Now, am I saying that Emacs is the best editor that could possibly be invented? No. What I'm saying is that it's the most productive editor that is available. There's still room for other editing environments. Perhaps one of them will turn out to be more productive than Emacs. There are plenty of people out there who would rather use something other than Emacs, and I'm fine with that. I think they won't be as productive as possible, but that's their choice.

Learning Emacs was tough. It was painful. And just like most tough things in life, it was worth it. But this is coming from someone who switched to the Dvorak keyboard layout, and taught himself to use the mouse with his left hand. I like to do things for the challenge, because it keeps me sharp. I fear the day I become dull and complacent.

So, while I said Clojure developers aren't Emacs bigots, I've turned into one, and it's Chas' fault :-), just like superheros create supervillians that create superheros. If Chas hadn't railed against Emacs so much I wouldn't have turned into the supervillian I am today. >;-)


Chas Emerick said...

Ouch. :-/

I'm quite certain I didn't bash emacs in my survey results post. You're right that I said that existing non-emacs environments weren't sufficient, but I'd hope that, given my "ideal clojure environment" wiki page (, that the authors of those environments take my analysis of the survey results as constructive.

Second, did you look at the actual responses to the survey, and the comments made about development environments? Yes, people believe that emacs is *functionally* necessary to program in Clojure, and yes, they don't think that existing IDE plugins are cutting it.

Beyond that, there's not much to respond here. Check out that wiki page, where I say that (a) I've used emacs before, though not with happy results, and (b) I think the truly ideal environment may be something like dropping emacs' raw editing capabilities into a more approachable base such as Eclipse. I'm pretty sure I'm not suffering from the dreaded Flerb paradox -- just trying to help move the needle so that mere mortals can have their cake without experiencing the pain you describe in your adoption of emacs.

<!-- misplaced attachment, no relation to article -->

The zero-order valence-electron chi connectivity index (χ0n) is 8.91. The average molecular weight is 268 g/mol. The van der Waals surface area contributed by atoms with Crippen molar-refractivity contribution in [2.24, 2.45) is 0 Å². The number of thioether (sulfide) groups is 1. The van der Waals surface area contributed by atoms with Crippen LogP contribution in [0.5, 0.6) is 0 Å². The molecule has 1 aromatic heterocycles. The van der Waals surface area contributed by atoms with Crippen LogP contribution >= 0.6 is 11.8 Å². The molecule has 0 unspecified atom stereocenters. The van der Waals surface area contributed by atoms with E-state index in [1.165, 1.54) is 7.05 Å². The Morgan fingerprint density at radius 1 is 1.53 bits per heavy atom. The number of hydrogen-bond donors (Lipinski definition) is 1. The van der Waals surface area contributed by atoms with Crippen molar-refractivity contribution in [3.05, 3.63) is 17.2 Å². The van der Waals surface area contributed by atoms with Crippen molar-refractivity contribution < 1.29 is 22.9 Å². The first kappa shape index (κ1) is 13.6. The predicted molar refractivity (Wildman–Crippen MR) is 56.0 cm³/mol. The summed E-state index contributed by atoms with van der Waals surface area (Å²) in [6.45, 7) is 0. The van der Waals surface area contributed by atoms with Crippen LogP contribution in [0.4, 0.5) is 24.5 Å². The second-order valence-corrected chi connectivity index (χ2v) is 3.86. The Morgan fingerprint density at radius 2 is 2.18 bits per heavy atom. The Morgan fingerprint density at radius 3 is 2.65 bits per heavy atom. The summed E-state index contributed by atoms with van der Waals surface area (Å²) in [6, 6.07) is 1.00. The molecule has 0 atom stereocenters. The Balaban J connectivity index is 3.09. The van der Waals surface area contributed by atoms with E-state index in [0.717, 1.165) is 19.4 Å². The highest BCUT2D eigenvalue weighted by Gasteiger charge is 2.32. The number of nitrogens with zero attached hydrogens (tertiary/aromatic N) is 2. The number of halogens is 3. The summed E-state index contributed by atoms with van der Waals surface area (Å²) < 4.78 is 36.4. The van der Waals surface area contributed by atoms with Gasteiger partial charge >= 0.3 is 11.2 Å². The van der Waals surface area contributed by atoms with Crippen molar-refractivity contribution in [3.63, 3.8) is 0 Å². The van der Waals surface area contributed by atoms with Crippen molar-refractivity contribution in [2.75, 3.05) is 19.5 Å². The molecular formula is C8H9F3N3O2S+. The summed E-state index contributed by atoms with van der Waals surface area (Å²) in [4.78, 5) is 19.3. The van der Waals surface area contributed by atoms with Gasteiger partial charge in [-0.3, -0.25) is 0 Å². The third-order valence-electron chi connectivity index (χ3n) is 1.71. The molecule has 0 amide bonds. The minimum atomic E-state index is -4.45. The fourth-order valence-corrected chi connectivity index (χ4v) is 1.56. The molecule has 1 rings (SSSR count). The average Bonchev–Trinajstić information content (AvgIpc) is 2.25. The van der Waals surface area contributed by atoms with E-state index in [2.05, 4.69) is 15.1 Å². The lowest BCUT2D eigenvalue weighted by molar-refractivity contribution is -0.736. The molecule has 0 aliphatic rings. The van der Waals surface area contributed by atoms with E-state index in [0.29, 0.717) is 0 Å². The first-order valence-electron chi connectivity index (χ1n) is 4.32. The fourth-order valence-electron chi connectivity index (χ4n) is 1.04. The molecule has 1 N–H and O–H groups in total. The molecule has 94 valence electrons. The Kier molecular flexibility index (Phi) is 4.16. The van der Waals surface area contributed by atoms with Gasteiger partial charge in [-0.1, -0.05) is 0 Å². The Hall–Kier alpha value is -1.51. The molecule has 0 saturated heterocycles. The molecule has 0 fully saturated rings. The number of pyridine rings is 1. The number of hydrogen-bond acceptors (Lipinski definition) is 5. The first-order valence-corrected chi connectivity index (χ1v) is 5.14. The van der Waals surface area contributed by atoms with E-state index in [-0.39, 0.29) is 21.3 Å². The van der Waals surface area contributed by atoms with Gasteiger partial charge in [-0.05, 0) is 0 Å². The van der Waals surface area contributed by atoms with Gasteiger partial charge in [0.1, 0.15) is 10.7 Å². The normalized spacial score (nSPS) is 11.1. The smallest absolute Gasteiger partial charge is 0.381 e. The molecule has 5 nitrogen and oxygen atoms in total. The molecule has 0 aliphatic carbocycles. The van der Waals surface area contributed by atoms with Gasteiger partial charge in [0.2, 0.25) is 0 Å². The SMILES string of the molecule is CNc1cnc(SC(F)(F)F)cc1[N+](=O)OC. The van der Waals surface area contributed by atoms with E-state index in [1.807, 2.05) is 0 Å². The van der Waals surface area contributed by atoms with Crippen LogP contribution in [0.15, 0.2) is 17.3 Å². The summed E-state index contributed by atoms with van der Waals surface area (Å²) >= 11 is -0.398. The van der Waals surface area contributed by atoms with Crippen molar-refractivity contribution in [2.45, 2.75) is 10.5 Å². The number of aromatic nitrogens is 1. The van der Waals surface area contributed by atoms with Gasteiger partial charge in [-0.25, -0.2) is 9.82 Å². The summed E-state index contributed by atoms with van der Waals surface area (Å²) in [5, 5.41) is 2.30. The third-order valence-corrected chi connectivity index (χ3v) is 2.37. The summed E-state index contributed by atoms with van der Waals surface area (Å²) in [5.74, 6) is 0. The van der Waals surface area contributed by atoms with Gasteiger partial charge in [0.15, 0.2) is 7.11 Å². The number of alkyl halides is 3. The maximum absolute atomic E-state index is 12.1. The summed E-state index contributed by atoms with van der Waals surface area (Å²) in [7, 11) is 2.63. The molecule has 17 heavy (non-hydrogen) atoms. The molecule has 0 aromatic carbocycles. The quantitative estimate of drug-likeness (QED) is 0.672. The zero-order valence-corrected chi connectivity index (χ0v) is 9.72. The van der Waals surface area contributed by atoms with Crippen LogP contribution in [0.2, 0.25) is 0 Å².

- Chas

paul said...

In your survey results post you said, "I think [Emacs] falls down badly on a number of counts related to usability, community/ecosystem, and interoperability. But, I'm not here to harsh on emacs (at the moment! :-))" and have also said we need an editor that "mere mortals can use," which seems to me to be a backhanded complement.

In response to those two point I'd just say that the only thing Emacs "falls down" on is doing things differently, and different isn't necessarily worse. Secondly, I'm certainly no ubergeek, which is an existence proof that "mere mortals" can use Emacs.

I did read the survey results, and I did not see the results saying that Emacs is "functionally" necessary for Clojure. I mentioned one of the themes I saw in the results in my post.

I did read your "ideal clojure environment" wiki page, and I saw that most of the things you mentioned Emacs already has.

I'm not trying to stand in your way. I think it is a worthwhile goal to try to improve the non-Emacs environments. I just don't see that it is necessary to always point out "flaws" in Emacs every time the topic is brought up. Though I think Emacs is the best editor available, if you get flack from Emacs users for trying to improve other editors, I will defend your right to do so.

Chris said...

Have you tried to install vimclojure? Piss poor documentation, a wildly outdated "stable" version, and no indication of any kind from the developer that he's interested in future releases. I'd love to try clojure support in vim, but I'm not guru enough to get it to actually work in a reasonable and timely way.